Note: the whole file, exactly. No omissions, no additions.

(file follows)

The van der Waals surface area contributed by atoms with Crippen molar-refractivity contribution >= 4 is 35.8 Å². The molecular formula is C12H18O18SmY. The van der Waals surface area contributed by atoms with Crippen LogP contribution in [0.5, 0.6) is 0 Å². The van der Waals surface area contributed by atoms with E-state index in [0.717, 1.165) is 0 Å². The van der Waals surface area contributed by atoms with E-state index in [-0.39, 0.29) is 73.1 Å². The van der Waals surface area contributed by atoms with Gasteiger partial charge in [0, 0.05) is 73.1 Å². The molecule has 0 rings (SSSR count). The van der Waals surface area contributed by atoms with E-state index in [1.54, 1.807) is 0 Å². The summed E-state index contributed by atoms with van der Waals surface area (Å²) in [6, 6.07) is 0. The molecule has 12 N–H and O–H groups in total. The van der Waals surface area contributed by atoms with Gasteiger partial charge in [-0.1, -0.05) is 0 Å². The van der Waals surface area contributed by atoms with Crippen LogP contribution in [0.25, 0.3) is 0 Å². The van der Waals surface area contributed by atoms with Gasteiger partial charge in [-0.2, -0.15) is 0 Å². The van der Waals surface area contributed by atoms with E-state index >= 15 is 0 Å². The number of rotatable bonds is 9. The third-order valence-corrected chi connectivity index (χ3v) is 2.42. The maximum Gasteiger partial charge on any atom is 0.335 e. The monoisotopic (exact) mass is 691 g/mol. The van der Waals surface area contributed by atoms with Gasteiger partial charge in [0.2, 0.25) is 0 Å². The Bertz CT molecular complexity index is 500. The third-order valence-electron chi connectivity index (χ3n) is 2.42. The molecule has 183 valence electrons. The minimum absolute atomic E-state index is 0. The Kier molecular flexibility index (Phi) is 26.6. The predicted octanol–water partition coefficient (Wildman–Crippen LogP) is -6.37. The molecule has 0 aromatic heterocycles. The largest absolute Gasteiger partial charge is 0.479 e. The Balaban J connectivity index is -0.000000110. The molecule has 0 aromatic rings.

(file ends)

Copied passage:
The van der Waals surface area contributed by atoms with Crippen molar-refractivity contribution >= 4 is 35.8 Å². The molecular formula is C12H18O18SmY. The van der Waals surface area contributed by atoms with Crippen LogP contribution in [0.5, 0.6) is 0 Å². The van der Waals surface area contributed by atoms with E-state index in [0.717, 1.165) is 0 Å². The van der Waals surface area contributed by atoms with E-state index in [-0.39, 0.29) is 73.1 Å². The van der Waals surface area contributed by atoms with Gasteiger partial charge in [0, 0.05) is 73.1 Å². The molecule has 0 rings (SSSR count). The van der Waals surface area contributed by atoms with E-state index in [1.54, 1.807) is 0 Å². The summed E-state index contributed by atoms with van der Waals surface area (Å²) in [6, 6.07) is 0. The molecule has 12 N–H and O–H groups in total. The van der Waals surface area contributed by atoms with Gasteiger partial charge in [-0.1, -0.05) is 0 Å². The van der Waals surface area contributed by atoms with Crippen LogP contribution in [0.25, 0.3) is 0 Å². The van der Waals surface area contributed by atoms with Gasteiger partial charge in [-0.2, -0.15) is 0 Å². The van der Waals surface area contributed by atoms with E-state index >= 15 is 0 Å². The number of rotatable bonds is 9. The third-order valence-corrected chi connectivity index (χ3v) is 2.42. The maximum Gasteiger partial charge on any atom is 0.335 e. The monoisotopic (exact) mass is 691 g/mol. The van der Waals surface area contributed by atoms with Gasteiger partial charge in [0.2, 0.25) is 0 Å². The Bertz CT molecular complexity index is 500. The third-order valence-electron chi connectivity index (χ3n) is 2.42. The molecule has 183 valence electrons. The minimum absolute atomic E-state index is 0. The Kier molecular flexibility index (Phi) is 26.6. The predicted octanol–water partition coefficient (Wildman–Crippen LogP) is -6.37. The molecule has 0 aromatic heterocycles. The largest absolute Gasteiger partial charge is 0.479 e. The Balaban J connectivity index is -0.000000110. The molecule has 0 aromatic rings.